Rosenbaum reflects fondly on his years as a media entrepreneur. “If you were to peel me like an onion you would find two things. One is a love of storytelling and the other is a love of technology. I passionately believe that there’s a handful of people like me who love to create organized stories, and people want to consume those stories, but they want them to be different.”

“Everything I have done in my career has been magnified by some hybrid of finding a new way to tell stories combined with a new technology that is emerging,” Rosenbaum added.

In the 2000’s he was doing a fair amount of public speaking and participating in panels, but he realized he needed to be able to reach out to more people. “I wrote the book Curation Nation because I had a deep seeded story I wanted to tell. If you think you have a book in you and the stamina to do it, you should do it. Because writing a book changed my life!”

The book Curation Nation was published in 2011. It takes a close look at what it means to properly curate content in such a way that it rises above the information overload that is so common with the internet and other media platforms. It uses a central theme that the future of content is context.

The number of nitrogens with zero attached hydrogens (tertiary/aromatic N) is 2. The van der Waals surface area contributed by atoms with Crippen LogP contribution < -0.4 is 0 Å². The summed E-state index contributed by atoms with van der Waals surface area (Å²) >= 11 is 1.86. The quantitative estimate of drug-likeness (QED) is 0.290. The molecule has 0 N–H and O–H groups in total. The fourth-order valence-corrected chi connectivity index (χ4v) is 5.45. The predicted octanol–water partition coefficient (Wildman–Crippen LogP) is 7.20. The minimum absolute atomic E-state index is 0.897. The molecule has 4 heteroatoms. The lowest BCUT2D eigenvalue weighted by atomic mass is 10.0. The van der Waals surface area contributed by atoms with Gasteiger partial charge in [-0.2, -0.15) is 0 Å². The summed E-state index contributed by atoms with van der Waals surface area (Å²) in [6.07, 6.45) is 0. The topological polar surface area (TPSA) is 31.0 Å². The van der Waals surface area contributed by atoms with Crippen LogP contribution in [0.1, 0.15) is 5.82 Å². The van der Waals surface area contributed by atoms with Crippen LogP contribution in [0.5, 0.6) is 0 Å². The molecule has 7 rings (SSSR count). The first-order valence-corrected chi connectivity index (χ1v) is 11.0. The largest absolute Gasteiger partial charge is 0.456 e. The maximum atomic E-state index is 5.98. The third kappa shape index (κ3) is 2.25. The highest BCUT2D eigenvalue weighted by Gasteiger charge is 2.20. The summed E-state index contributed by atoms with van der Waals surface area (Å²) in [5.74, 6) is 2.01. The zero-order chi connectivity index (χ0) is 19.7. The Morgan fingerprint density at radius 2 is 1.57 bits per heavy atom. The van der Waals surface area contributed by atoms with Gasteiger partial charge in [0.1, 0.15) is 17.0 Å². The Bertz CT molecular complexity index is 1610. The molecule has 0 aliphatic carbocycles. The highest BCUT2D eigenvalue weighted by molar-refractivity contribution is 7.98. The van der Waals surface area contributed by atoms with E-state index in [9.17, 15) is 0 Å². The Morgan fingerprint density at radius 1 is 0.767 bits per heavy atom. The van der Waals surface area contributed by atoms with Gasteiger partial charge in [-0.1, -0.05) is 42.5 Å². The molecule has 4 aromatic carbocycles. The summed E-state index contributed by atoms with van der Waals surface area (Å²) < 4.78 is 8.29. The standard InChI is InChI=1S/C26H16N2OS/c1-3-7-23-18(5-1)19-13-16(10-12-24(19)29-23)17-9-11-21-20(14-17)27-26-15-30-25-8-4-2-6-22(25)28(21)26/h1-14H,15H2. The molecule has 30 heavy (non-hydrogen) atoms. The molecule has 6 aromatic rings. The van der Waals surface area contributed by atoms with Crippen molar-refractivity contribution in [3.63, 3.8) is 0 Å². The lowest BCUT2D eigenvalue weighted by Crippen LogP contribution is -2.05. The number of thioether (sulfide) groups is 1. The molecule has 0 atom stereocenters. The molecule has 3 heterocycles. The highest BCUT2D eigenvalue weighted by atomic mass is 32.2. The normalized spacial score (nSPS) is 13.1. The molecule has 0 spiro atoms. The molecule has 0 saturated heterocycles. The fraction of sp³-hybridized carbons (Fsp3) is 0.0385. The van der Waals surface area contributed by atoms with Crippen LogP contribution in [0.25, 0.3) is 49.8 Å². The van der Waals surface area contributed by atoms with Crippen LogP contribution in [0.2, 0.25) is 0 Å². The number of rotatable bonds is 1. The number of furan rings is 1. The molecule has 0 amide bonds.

“Curation is not creating. It’s discovery and organization around a central theme,” Rosenbaum explained.

“The book was an entry point to a world you can’t get into unless you are a published author. I was invited to conferences, I traveled the world and I did all kinds of public speaking. It was a terrific experience.”

Rosenbaum also shared insights for individuals who are thinking about transitioning out of the work-a-day world and taking the deep dive into life in as an entrepreneur. “I think it is possible to do it. When you talk to people who have made that transition they will almost always tell you that the did it because they so-hated their boss. Working for yourself as hard as it is and as many hours that it is, is still more for fulfilling than having a terrible boss,” said Rosenbaum.

This sentiment is echoed in the trend of increasing numbers of individuals developing side jobs and opening up opportunities to one day control their own destiny. “People today are less likely to stay in the same job their entire career to get the gold watch,” Rosenbaum added.

With this trend we also see an increasing number of young people coming out of college looking for the kind of jobs that can give them the kind of experience that will one day help propel them into their own entrepreneurial dreams. “I think the way the economy is going we’re all going to be our own bosses in one way or another,” Rosenbaum added.

Life as an entrepreneur is no doubt challenging, and content curation is its own special animal that continues to become a prominent part of modern-day life. Steven Rosenbaum and others like him not provide content for consuming they work to shine a little light on a path that we can all embrace.